The ATS is there to filter out all but the best candidates
Applicant tracking system software provides recruiting and hiring tools for business. Among other functions, these systems collect and sort thousands of resumes. When you look for a job online, your resume is not usually going straight to a recruiter or hiring manager. It is first being processed by an applicant tracking system (ATS). Whether that human recruiter ever sees your resume might depend upon how well your resume is optimized for the ATS algorithms. There are dozens of different ATS software programs, each with their own functions, strengths, weaknesses, and quirks.
Because applying for a job online is easier than ever, many applicants are unqualified and decided to apply anyways, “it is worth a shot.” Applicant tracking systems keep all these resumes in one place, assisting employers and hiring managers in keeping them sorted as well as staying in compliance with the EEOC. In theory, these systems also save time by instantly showing and highlighting the leading candidates.
Some candidate tracking systems can instantly compare your resume to the job description. For instance, Taleo calls this function “Req Rank,” which ranks each applicant based upon how well their resume scores based on the job description. Instead of examining each application, the recruiter can focus directly on prospects the ATS has identified as a terrific match. A common way employers filter resumes in an applicant tracking system is by looking for essential skills and job titles. For example, if an employer is hiring for an Administrative Assistant position out of 400 resumes, their initial step will most likely be a search for “Administrative Assistant.” This will separate candidates that have done the specific job before.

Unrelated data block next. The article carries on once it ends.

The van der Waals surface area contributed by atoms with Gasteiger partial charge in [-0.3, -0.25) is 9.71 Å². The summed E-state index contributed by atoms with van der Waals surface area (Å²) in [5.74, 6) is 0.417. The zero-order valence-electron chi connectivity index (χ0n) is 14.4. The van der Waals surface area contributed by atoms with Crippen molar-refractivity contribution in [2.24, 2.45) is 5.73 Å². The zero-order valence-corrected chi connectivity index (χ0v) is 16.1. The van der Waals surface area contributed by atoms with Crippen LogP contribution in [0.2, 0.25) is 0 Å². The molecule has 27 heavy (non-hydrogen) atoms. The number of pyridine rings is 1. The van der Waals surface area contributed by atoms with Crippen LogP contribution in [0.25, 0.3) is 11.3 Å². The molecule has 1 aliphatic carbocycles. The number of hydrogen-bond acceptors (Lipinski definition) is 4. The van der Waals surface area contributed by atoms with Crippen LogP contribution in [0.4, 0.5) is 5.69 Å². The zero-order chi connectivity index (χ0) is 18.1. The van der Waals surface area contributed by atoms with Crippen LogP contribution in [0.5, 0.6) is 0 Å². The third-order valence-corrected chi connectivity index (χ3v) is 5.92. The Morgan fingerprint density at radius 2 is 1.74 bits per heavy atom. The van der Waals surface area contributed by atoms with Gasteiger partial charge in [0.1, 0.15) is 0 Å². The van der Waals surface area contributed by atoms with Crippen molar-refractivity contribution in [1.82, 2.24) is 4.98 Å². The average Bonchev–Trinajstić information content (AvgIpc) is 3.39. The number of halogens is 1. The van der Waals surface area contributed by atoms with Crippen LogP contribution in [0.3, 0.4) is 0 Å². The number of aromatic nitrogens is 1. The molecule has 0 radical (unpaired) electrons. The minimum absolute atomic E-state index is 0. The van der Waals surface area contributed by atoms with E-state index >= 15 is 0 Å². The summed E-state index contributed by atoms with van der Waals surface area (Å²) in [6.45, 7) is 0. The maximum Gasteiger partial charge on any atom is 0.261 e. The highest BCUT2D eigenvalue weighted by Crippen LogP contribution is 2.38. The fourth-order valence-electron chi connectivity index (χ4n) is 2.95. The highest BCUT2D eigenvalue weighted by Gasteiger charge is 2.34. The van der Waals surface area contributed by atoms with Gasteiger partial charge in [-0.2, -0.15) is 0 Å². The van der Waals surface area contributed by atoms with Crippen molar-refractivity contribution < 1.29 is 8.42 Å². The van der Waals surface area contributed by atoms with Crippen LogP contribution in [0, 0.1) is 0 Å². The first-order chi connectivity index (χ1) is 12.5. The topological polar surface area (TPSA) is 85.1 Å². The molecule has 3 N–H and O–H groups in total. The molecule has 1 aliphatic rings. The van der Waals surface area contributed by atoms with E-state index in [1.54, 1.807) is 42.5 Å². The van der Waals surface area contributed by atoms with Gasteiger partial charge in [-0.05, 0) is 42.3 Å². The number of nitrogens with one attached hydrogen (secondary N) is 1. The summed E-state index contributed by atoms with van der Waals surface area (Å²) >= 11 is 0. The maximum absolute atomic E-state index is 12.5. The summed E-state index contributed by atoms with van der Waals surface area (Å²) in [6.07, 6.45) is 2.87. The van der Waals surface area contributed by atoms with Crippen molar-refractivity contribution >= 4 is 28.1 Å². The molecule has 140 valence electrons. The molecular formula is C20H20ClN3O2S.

A search can consist of multiple terms. For example, they might perform an intricate search which contains a combination of titles and skills essential for the job: Administrative Assistant AND data entry AND payroll Prospects who can forecast the right resume keywords will have the biggest chance of being consisted of in employer search results page
Sometimes, an ATS scanning for keywords will just recognize and count specific matches. So if you have the appropriate experience, but you described it utilizing language that’s different than what the system is trying to find, you may not come up as one of the most qualified candidates.
Some ATS parse the file into a digital profile to make things uniform and searchable. Lots of ATS parsing algorithms are obsolete and unintelligent, causing your resume information to get distorted or lost. This means important keywords or details may not be imported. Imagine your essential credentials slipping through the cracks! Modern ATS are beginning to avoid this practice, but some popular systems like iCIMS (used by Amazon, General Mills, Comcast) still do it.
Without a significant change in how these companies hire, though, the onus of fixing it lies with the job applicant: How do you change your resume so applicant tracking software will not sort you out?